HPA North West and partners launch TB Awareness-Raising Campaign
As the resurgence of tuberculosis that began in the 1980s continues at local and national levels, the Health Protection Agency (HPA) North West, NHS North West, the charity TB Alert and the region’s Primary Care Trusts are launching a campaign to raise awareness of the disease.
The campaign aims to educate and inform about TB and bust myths. For example, many people think that TB was all but eradicated in the UK by the mass X-ray campaigns of the 1950s and 1960s, but approximately 9,000 cases were recorded in England and Wales in 2009.
There were 816 cases in the North West in 2009 (up from 743 in 2008), more than in any other part of England and Wales apart from London and the West Midlands.
Professor Dr. Qutub Syed, Director, HPA North West, said: “Our goal is to give people of all backgrounds basic information on TB and its symptoms and the knowledge of what to do if they think they may have the disease. This will be one of our top priorities for the next six months.
“We are targeting news media outlets that serve ethnic minority communities, but we are also seeking to develop a partnership with mainstream UK newspapers, television and radio because TB is everyone’s business.
“It would be a huge mistake for people to think that TB is just in immigrant communities in Britain. TB can affect anyone and no one should be complacent about it.”
In addition to media work, the region’s TB leads, Drs. Marko Petrovic in Greater Manchester, Evdokia Dardamissis in Cheshire and Merseyside and Sohail Ashraf in Cumbria and Lancashire are drawing up a list of community events that they can attend along with colleagues from TB Alert and local PCTs to answer questions, allay concerns and hand out information leaflets.
What Everyone Should Know About TB-Basic Facts
• TB is a bacterial infection that can affect any part of the body, but most often the lungs.
• TB is common throughout the world. It’s estimated that up to one-third of the global population may be infected with the bacteria that cause TB (This is known as having latent TB).
• 9 million new cases are reported worldwide every year and up to 2 million people die from the disease. The high death rate is because many patients in poorer countries do not have access to treatment.
• TB is less common in the UK. Approximately 9,000 cases were reported in England and Wales in 2009. 819 of these cases were reported in the North West – up from 743 in 2008.
• The North West has more TB than anywhere else in England and Wales, apart from London and the West Midlands.
• Anyone can get TB – no-one should be embarrassed if they develop the disease.
• In most cases, TB is fully curable with a complete course of TB drugs. A course of treatment takes at least six months to complete.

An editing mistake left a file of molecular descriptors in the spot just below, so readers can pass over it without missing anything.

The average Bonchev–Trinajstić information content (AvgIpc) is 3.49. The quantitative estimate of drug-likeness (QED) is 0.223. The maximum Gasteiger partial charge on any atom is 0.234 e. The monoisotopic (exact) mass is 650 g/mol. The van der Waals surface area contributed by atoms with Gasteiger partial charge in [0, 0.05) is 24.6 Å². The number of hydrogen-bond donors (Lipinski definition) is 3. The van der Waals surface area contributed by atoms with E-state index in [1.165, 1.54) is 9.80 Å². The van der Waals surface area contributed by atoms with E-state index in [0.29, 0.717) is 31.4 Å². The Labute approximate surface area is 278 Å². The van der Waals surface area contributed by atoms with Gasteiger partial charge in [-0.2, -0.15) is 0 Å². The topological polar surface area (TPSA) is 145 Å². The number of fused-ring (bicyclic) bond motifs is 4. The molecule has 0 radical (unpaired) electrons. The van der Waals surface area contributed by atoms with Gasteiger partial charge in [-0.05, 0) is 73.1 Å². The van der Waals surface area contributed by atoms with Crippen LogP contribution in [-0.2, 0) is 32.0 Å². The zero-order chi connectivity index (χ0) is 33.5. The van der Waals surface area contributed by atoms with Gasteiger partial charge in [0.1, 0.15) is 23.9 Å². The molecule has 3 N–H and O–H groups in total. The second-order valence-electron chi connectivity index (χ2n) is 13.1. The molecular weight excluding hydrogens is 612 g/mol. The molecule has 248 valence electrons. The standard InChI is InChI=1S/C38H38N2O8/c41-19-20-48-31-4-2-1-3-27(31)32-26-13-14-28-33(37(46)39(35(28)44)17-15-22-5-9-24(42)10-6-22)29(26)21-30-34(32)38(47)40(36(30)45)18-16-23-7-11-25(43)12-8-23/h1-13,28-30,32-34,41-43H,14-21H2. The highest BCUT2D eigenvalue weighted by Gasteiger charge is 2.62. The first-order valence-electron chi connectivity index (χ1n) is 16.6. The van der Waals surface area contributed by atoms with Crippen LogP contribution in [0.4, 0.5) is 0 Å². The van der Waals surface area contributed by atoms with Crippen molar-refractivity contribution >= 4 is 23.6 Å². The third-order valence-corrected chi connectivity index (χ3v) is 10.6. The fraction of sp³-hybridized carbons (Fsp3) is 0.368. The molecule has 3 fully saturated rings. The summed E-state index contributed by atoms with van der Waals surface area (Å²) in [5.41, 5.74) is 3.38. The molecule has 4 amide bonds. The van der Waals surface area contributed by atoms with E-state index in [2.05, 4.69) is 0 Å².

• Patients will begin to feel better after just two weeks on treatment and they will usually stop being infectious. However, if the full course of treatment is not completed, the patient will not recover and is likely to develop drug-resistant forms of TB that are much harder to cure.
• It’s important to get TB patients into treatment at an early stage. The earlier the treatment starts, the more effective it will be.
• Early treatment also reduces the chances of TB infection being passed on to others.
• As a general rule, TB does not spread easily from person-to-person. People without underlying factors that make them susceptible to infection are usually only at risk if they spend an aggregate of many hours in close contact with someone who is openly infectious and coughing up TB germs.
• In UK residents with overseas connections, most cases are seen in young adults aged 15-44. This is because young people are at high risk of infection in countries with high levels of TB.
• In UK-born individuals, the risk is highest in elderly people. This is generally but not always a reactivation of TB that was acquired many years before when TB was common in this country.
Who is at risk?
Some people are more at risk than others. These include:
• People who have prolonged close contact with a TB patient who is coughing up TB germs – most commonly this is people in the same household as the case
• People who have lived for a long time in a country that has a high rate of TB
• People who were exposed to TB in their youth, when the disease was common in this country.
• People whose immunity to infection has been lessened by illness or treatment.
• People with chronic poor health as a result of homelessness, alcoholism, drug addiction and other factors.
• Very young children and old people.
What are the Symptoms of TB?
• A cough that lasts for more than 3 weeks
• Coughing up blood
• Night sweats
• Extreme tiredness and lack of energy
• Very high temperatures (fever)
• Weight loss for no obvious reason
• Don’t ignore TB symptoms. If you have a cough that won’t go away, night sweats and weight loss ask your doctor if you should be tested for TB
• Early treatment reduces the risk of long-term damage to your body. It also lessens the risk of passing on TB disease to others.
For further information contact Hugh Lamont on 0151-482-5728 or Claire Rogers on 0151-482-5732